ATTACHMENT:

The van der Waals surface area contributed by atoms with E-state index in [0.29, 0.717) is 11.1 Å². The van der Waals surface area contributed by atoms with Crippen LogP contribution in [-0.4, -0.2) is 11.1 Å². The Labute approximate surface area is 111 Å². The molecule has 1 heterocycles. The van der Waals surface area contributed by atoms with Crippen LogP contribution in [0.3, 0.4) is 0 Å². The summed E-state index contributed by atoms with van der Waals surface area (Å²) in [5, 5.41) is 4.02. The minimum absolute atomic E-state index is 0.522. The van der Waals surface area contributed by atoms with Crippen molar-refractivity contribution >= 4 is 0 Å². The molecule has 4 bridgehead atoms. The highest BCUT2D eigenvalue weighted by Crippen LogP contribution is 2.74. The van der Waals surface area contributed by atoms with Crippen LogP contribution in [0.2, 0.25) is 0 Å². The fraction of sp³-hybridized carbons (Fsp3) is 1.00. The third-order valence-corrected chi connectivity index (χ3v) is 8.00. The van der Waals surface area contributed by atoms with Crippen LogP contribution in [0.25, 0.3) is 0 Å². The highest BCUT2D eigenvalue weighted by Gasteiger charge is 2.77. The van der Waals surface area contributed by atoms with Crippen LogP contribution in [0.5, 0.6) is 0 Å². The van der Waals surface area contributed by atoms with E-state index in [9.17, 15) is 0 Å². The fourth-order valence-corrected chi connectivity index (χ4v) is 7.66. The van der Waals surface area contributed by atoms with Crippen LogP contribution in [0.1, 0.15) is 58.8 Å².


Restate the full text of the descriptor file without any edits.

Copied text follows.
The van der Waals surface area contributed by atoms with E-state index in [0.29, 0.717) is 11.1 Å². The van der Waals surface area contributed by atoms with Crippen LogP contribution in [-0.4, -0.2) is 11.1 Å². The Labute approximate surface area is 111 Å². The molecule has 1 heterocycles. The van der Waals surface area contributed by atoms with Crippen LogP contribution in [0.3, 0.4) is 0 Å². The summed E-state index contributed by atoms with van der Waals surface area (Å²) in [5, 5.41) is 4.02. The minimum absolute atomic E-state index is 0.522. The van der Waals surface area contributed by atoms with Crippen molar-refractivity contribution >= 4 is 0 Å². The molecule has 4 bridgehead atoms. The highest BCUT2D eigenvalue weighted by Crippen LogP contribution is 2.74. The van der Waals surface area contributed by atoms with Crippen LogP contribution in [0.2, 0.25) is 0 Å². The fraction of sp³-hybridized carbons (Fsp3) is 1.00. The third-order valence-corrected chi connectivity index (χ3v) is 8.00. The van der Waals surface area contributed by atoms with Crippen LogP contribution in [0.25, 0.3) is 0 Å². The highest BCUT2D eigenvalue weighted by Gasteiger charge is 2.77. The van der Waals surface area contributed by atoms with Crippen LogP contribution in [0.5, 0.6) is 0 Å². The van der Waals surface area contributed by atoms with E-state index in [9.17, 15) is 0 Å². The fourth-order valence-corrected chi connectivity index (χ4v) is 7.66. The van der Waals surface area contributed by atoms with Crippen LogP contribution in [0.1, 0.15) is 58.8 Å².